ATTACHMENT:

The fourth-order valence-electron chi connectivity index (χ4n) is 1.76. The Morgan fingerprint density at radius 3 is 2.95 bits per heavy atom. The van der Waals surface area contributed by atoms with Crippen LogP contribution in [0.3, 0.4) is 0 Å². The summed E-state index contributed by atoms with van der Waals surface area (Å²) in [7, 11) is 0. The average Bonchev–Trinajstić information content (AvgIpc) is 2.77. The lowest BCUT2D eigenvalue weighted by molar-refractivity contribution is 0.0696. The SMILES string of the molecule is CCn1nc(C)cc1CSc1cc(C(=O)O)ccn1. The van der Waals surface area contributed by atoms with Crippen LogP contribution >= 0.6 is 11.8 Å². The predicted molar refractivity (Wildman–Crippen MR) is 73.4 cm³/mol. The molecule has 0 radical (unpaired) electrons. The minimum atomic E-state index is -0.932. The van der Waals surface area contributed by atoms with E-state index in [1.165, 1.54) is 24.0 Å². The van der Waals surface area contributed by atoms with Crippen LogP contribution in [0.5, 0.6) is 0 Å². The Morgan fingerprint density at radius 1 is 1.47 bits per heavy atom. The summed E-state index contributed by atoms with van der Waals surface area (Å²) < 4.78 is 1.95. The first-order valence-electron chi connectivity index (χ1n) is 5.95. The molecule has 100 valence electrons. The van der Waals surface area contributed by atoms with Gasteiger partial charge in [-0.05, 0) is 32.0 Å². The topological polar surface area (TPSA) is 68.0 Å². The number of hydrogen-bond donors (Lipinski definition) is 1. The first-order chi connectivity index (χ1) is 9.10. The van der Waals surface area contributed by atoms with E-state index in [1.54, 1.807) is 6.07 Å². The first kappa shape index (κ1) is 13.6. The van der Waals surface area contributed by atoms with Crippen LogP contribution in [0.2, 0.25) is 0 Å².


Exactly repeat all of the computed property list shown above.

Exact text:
The fourth-order valence-electron chi connectivity index (χ4n) is 1.76. The Morgan fingerprint density at radius 3 is 2.95 bits per heavy atom. The van der Waals surface area contributed by atoms with Crippen LogP contribution in [0.3, 0.4) is 0 Å². The summed E-state index contributed by atoms with van der Waals surface area (Å²) in [7, 11) is 0. The average Bonchev–Trinajstić information content (AvgIpc) is 2.77. The lowest BCUT2D eigenvalue weighted by molar-refractivity contribution is 0.0696. The SMILES string of the molecule is CCn1nc(C)cc1CSc1cc(C(=O)O)ccn1. The van der Waals surface area contributed by atoms with Crippen LogP contribution >= 0.6 is 11.8 Å². The predicted molar refractivity (Wildman–Crippen MR) is 73.4 cm³/mol. The molecule has 0 radical (unpaired) electrons. The minimum atomic E-state index is -0.932. The van der Waals surface area contributed by atoms with E-state index in [1.165, 1.54) is 24.0 Å². The van der Waals surface area contributed by atoms with Crippen LogP contribution in [0.5, 0.6) is 0 Å². The Morgan fingerprint density at radius 1 is 1.47 bits per heavy atom. The summed E-state index contributed by atoms with van der Waals surface area (Å²) < 4.78 is 1.95. The first-order valence-electron chi connectivity index (χ1n) is 5.95. The molecule has 100 valence electrons. The van der Waals surface area contributed by atoms with Gasteiger partial charge in [-0.05, 0) is 32.0 Å². The topological polar surface area (TPSA) is 68.0 Å². The number of hydrogen-bond donors (Lipinski definition) is 1. The first-order chi connectivity index (χ1) is 9.10. The van der Waals surface area contributed by atoms with E-state index in [1.54, 1.807) is 6.07 Å². The first kappa shape index (κ1) is 13.6. The van der Waals surface area contributed by atoms with Crippen LogP contribution in [0.2, 0.25) is 0 Å².